Select Committee on Environment, Food and Rural Affairs Appendices to the Minutes of Evidence



  The London Green Belt Council was created in 1954 when the Government of the day was preparing to issue the first ever circular on green belts (Department of Housing and Local Government Circular 42/55). Some of the principal environmental organisations of the time, including the Open Spaces Society and the Council for the Preservation of Rural England, realising that green belt was going to be an important and permanent feature of the planning scene, decided that there needed to be a voluntary organisation specialising in the subject, rather than that it should become just another item on the agendas of organisations which were already busy with other matters.

  The LGBC is still a voluntary organisation employing no staff. Its membership consists of organisations, not individuals, and includes national bodies like the ones mentioned above; regional bodies like Sane Planning in the South-East; local amenity and residents' associations from all round an area bounded roughly by Leighton Buzzard, Chelmsford, Tunbridge Wells and Reading, including many organisations within greater London; county branches and federations of such organisations; and parish councils. A few planning authorities pay to receive papers without becoming formal members.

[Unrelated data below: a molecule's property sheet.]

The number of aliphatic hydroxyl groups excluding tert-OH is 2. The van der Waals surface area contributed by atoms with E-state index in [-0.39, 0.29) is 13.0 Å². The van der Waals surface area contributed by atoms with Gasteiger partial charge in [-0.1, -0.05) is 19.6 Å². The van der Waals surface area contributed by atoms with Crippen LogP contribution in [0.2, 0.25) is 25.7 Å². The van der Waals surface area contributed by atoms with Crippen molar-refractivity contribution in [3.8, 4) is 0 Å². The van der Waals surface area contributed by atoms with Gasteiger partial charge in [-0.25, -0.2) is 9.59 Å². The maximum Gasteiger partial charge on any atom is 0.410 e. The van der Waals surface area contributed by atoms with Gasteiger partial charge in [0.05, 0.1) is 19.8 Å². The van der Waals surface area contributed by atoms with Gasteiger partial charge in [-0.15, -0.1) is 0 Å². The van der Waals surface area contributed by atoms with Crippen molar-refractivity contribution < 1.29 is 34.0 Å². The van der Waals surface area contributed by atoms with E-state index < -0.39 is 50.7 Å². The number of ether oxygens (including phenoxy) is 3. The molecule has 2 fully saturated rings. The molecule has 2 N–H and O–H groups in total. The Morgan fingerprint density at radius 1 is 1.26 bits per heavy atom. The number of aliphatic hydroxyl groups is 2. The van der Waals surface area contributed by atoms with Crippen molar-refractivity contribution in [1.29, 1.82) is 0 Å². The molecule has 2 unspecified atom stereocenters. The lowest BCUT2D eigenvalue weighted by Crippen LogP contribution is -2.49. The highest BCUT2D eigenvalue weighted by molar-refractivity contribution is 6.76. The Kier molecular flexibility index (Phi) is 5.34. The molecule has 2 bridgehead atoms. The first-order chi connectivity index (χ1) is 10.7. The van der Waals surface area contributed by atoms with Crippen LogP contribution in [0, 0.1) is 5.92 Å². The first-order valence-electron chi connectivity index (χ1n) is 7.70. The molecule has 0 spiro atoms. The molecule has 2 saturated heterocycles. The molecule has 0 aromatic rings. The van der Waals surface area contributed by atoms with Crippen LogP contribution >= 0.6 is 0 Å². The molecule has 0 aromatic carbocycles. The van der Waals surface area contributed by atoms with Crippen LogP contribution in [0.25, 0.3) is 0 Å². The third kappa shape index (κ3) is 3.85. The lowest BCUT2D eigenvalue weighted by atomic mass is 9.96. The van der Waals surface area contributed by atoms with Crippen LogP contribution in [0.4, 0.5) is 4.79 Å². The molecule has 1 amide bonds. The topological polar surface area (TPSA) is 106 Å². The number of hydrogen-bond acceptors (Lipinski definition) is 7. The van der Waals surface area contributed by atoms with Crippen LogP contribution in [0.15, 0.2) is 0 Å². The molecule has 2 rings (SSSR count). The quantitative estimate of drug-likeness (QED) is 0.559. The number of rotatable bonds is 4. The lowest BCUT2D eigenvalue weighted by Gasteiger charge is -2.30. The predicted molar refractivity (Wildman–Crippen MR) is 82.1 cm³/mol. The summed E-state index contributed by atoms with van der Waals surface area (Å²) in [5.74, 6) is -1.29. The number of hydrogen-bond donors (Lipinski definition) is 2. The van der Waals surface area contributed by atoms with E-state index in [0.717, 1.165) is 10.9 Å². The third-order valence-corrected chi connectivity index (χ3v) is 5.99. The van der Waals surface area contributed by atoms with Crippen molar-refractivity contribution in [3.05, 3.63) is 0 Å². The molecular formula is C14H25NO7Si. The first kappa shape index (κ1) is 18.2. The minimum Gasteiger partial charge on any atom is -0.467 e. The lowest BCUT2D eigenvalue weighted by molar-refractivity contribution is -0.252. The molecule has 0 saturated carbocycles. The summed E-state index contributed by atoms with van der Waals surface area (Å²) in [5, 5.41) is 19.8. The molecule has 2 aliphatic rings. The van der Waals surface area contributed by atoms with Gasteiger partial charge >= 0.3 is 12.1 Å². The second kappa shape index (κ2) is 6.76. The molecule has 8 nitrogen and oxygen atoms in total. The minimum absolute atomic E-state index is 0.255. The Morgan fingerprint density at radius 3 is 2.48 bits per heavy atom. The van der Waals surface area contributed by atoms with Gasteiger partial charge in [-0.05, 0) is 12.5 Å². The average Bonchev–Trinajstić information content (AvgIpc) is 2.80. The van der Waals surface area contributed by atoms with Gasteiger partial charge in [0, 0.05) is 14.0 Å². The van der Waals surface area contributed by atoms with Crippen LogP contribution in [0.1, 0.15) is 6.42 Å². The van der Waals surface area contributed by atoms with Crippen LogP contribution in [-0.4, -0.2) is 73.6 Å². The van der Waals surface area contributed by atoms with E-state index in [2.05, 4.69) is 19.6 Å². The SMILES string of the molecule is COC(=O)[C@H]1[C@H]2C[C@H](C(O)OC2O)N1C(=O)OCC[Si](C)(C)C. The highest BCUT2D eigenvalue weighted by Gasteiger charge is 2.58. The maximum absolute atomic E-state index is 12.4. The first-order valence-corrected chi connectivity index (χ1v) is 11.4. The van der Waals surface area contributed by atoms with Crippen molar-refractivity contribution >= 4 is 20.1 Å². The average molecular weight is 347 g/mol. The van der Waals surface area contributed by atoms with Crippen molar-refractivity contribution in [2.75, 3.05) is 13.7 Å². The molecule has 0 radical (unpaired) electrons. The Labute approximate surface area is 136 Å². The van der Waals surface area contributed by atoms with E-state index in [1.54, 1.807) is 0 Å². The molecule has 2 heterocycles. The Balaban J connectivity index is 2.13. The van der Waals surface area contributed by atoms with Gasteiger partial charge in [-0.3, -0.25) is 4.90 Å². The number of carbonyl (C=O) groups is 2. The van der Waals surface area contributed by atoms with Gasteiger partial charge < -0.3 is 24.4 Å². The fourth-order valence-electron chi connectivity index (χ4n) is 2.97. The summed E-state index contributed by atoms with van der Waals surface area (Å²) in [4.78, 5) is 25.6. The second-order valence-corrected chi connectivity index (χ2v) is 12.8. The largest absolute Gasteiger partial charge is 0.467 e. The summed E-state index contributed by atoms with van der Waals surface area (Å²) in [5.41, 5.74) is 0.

The Council meets approximately quarterly in Central London; is on Departmental consultation lists for policy matters involving green belt considerations; issues advice Notes to members several times a year relating to policy developments, planning appeals; legal rulings and precedents, etc; and sends deputations to Ministers when necessary.

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Prepared 14 November 2002